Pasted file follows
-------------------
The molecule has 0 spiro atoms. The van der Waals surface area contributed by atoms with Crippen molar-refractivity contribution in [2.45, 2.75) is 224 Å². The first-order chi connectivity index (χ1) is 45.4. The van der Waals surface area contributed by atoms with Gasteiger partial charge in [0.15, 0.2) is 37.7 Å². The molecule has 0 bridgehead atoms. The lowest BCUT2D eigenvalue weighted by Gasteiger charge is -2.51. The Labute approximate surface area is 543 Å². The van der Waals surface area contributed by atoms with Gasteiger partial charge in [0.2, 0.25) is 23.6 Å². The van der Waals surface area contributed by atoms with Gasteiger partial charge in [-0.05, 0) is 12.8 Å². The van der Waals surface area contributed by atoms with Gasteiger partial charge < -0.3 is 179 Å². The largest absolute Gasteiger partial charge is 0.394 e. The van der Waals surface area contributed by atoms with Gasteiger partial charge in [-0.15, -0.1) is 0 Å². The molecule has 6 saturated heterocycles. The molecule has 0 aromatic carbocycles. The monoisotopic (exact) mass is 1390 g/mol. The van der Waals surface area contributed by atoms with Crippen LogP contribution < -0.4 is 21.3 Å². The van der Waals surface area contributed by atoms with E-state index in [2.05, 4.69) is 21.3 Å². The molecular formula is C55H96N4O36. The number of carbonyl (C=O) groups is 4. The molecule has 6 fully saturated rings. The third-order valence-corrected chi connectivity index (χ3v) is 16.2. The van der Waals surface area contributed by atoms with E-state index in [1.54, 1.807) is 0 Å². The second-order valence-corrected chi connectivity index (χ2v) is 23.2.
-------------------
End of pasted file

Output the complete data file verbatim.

The molecule has 0 spiro atoms. The van der Waals surface area contributed by atoms with Crippen molar-refractivity contribution in [2.45, 2.75) is 224 Å². The first-order chi connectivity index (χ1) is 45.4. The van der Waals surface area contributed by atoms with Gasteiger partial charge in [0.15, 0.2) is 37.7 Å². The molecule has 0 bridgehead atoms. The lowest BCUT2D eigenvalue weighted by Gasteiger charge is -2.51. The Labute approximate surface area is 543 Å². The van der Waals surface area contributed by atoms with Gasteiger partial charge in [0.2, 0.25) is 23.6 Å². The van der Waals surface area contributed by atoms with Gasteiger partial charge in [-0.05, 0) is 12.8 Å². The van der Waals surface area contributed by atoms with Gasteiger partial charge < -0.3 is 179 Å². The largest absolute Gasteiger partial charge is 0.394 e. The van der Waals surface area contributed by atoms with Gasteiger partial charge in [-0.15, -0.1) is 0 Å². The molecule has 6 saturated heterocycles. The molecule has 0 aromatic carbocycles. The monoisotopic (exact) mass is 1390 g/mol. The van der Waals surface area contributed by atoms with Crippen LogP contribution < -0.4 is 21.3 Å². The van der Waals surface area contributed by atoms with E-state index in [2.05, 4.69) is 21.3 Å². The molecular formula is C55H96N4O36. The number of carbonyl (C=O) groups is 4. The molecule has 6 fully saturated rings. The third-order valence-corrected chi connectivity index (χ3v) is 16.2. The van der Waals surface area contributed by atoms with E-state index in [1.54, 1.807) is 0 Å². The second-order valence-corrected chi connectivity index (χ2v) is 23.2.